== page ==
Friday, March 8, 2013

The Lingering Lessons From Great Ormond Street

IMAGE: MORGUEFILE.COM | Lingering Lessons Of Great Ormond
Wow. Has anyone watched the BBC documentary, Great Ormond Street? It follows the day to day ups and downs of a children's hospital in Britain and it's enthralling and heart - wrenching all at once. If you ever need to re-group and find that sense of appreciation for the fortunate life you lead (if indeed like me, child illness is not a part of your world), this is the program to watch (complete with the aloe vera tissues - you'll need 'em). 

I've watched a couple of episodes with reluctant curiosity about how little kids cope with the rigors of aggressive cancers, torturous treatments, long term heart failure and sometimes certain death. The viewing, while important and sometimes joyous, is not for the faint-hearted due to its sensitive rawness. The most recent episode focused on heart transplant kids and how so few hearts become available due largely to the unwillingness of parents to provide the ultimate gift in that one awful situation (no judgement here incidentally). These poor infants lined up in their hospital cots, often attached to a Berlin Heart (an artificial heart pumping for them outside the body) sit simply waiting for another child to die somewhere in the world so that they may live. If that's not the greatest a battle between Mother Nature and the miracle of modern medicine, I don't know what is.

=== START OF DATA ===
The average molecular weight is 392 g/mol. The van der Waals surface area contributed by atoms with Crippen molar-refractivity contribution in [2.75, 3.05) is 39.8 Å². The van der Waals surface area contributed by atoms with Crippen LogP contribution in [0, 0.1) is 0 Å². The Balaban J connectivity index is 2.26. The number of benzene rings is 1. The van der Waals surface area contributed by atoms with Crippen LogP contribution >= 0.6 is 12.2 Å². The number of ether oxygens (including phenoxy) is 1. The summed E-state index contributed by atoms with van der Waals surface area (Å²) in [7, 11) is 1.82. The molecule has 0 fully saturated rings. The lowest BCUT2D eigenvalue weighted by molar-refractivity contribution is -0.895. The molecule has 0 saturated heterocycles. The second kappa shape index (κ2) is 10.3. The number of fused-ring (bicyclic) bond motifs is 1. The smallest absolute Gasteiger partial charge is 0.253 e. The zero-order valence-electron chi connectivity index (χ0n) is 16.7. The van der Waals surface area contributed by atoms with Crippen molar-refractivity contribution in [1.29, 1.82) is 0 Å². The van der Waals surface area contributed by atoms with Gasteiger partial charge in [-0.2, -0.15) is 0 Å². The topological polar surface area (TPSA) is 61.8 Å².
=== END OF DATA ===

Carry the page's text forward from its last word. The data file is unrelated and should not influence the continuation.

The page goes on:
I'm amazed at how strong people need to become in such awful circumstances and it makes me look at myself and wonder how I would cope. I guess I would, but I pray I never need to be tested to that kind of limit. The parents (and their kids) become almost super human in their courage and determination to overcome and to watch their journey immediately makes you assess your own character and indeed your behaviour towards your own healthy children.

The other thing I have taken from the program is the notion of organ donation and how each and every family should make the important confronting decisions well ahead of time. Would I want my family to donate my organs should anything happen to me? Would I offer my children's organs to another sick child should the situation arise? Does a part of me think we need them in the next life? Perhaps it is the unknown that makes us reluctant? Although I choose not to necessarily answer those questions here, I pledge to at least have the tough conversations for the sake of those waiting on a list somewhere, hoping desperately for the gift of life. 

And in the meantime, perhaps I'll tolerate my children's incessant chattering and unnecessary day to day noise a little better from here on. 

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